Pandemic Spotlights Importance of Disaster Planning
While navigating the COVID-19 crisis, organizations should review their game plan for future emergencies.
A DISASTER PLAN IS no longer something that organizations are simply planning. As the health care community combats the coronavirus disease 2019 (COVID-19) pandemic, departments and organizations should consider a review of their disaster plan. As part of this review, practitioners need to determine how the plan covers customers and stakeholders, as well as their expectations, and the impact that COVID-19 has had on the supply network. This crisis is affecting communities, and it calls for an impact analysis of the workforce and the best way to redirect resources to protect the operations most affected while being able to maintain core product or service offerings.
The plan should include the supply chain, the workforce, and other sources of information, including both receivers and senders. Because most employees and businesses rely on technology to complete work assignments, organizations must guarantee the reliability of devices and information sources as a means of providing redundancy systems to meet customer fluctuations in demand for services.
Although COVID-19 is front and center now, a disaster plan should account for a range of potential emergencies based on the region. Potential disasters can relate to security, utilities, and weather and may occur on a local or national level. Also, organizations should now honestly consider whether they have reviewed their plans frequently enough and informed staff of expectations during an emergency. This could be the time to put in place a formal written disaster plan. And once a crisis occurs, organizations must track both what went well and what did not. They must determine how to retain this information as part of organizational knowledge so that any missteps do not recur and designate a chain of command with identified responsibilities and roles.
Set up a communications plan to identify stakeholders and the frequency of communication necessary for each stakeholder group. This should include the best method of communication for each particular group. Some may require notice via social media or a website, whereas another group may require direct phone contact. Consider not only who will need information but also the most reliable sources. During the pandemic, sources of information have included local and national government agencies, such as the CDC and the FDA, as well as local boards of pharmacy. Set up a chain of resources or sources for the information that affords frequent 2-way communication between these stakeholders and allows the organization to serve as an intermediary.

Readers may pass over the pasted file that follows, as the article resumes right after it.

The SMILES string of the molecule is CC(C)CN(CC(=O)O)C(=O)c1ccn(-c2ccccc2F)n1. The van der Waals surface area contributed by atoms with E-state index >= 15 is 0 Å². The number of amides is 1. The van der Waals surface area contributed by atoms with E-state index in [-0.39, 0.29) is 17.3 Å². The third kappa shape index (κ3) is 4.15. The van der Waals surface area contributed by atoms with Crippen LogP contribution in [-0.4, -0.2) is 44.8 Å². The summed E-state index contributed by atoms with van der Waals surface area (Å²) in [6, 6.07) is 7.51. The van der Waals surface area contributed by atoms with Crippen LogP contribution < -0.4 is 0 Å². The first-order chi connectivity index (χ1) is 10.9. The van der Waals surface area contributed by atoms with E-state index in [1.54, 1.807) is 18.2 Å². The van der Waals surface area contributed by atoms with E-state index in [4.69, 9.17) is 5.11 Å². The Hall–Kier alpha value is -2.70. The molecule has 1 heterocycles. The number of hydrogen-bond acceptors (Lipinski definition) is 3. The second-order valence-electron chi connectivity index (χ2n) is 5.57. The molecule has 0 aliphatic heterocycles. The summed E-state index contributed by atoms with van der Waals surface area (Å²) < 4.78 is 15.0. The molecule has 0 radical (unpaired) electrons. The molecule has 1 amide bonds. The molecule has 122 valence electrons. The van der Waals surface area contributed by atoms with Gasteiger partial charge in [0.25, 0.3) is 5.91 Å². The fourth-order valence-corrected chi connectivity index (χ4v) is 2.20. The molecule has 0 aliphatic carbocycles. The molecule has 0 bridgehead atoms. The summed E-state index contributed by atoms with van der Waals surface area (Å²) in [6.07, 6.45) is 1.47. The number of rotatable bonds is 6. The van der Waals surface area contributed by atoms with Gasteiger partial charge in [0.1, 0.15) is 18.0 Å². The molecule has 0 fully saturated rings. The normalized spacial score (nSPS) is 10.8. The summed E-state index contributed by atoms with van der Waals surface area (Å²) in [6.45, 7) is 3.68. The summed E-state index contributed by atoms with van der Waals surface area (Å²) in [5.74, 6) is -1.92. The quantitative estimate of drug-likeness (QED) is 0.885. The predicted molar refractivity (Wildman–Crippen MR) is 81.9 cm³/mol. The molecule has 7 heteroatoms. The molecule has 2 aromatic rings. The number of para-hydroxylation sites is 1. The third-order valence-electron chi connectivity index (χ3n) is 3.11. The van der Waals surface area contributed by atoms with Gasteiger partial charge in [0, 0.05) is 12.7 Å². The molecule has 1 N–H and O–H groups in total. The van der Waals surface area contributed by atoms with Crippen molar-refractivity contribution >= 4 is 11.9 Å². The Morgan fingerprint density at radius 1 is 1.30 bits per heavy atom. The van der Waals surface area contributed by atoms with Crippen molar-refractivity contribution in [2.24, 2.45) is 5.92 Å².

Furthermore, determine a single point of contact for the communication tree, to facilitate a consistent message meeting at least once a day at the start of a crisis or disaster. Then decrease the frequency as the situation resolves.
Regardless of the type of emergency, organizations should have a single, up-to-date source of contact information for staff. Employees may require training on their prospective roles, depending on the severity and type of event, and management should review this training and these roles on an annual basis. Determine the potential scope of the work and how it might change based on various disaster scenarios that can occur in the region.
Also review the use of agency or as-needed staffing and their areas of expertise. During COVID-19, a major concern has been that as-needed employees may work at multiple locations and could pose a risk of cross-contamination.
In addition, organizations should identify the work that it needs conducted internally and what it can be relocate to an alternate location.
When reviewing alternate locations, consider infrastructure needs, such as computers, along with communications. Also ensure that new locations comply with the Health Insurance Portability and Accountability Act of 1996.
As pharmacies have moved toward a just-in-time inventory procedure, they have become more vulnerable to supply chain interruptions. These happen under even the best of times, with both the American Society of Health-System Pharmacists and the FDA monitoring for drug shortages. This now requires more skill and time from purchasing agents so they can provide needed pharmaceuticals and supplies. When this is amplified by a supply chain interruption, the strategy of running lean clearly becomes disadvantageous.
Review stock and supply levels to determine current use and anticipate future needs based on expected volume. Set up a plan for alternate methods of supply and resource conservation.
For example, prior to the pandemic, few organizations had considered shortages of hand sanitizer or sterile isopropyl alcohol.
This crisis has helped the entire health care community learn what works and what does not. Although often difficult, try to find a moment at the end of a given day to debrief and note which parts of the plan worked for that day and which did not. Regroup with the disaster planning team, and identify any needed changes. Finally, be sure to keep records of the organization’s findings. This knowledge will be imperative during a review process and even more so when the next crisis hits.
Kenneth Maxik, MBA, MBB, FACHE, is vice president of operations support at CompleteRx in Lexington, Kentucky.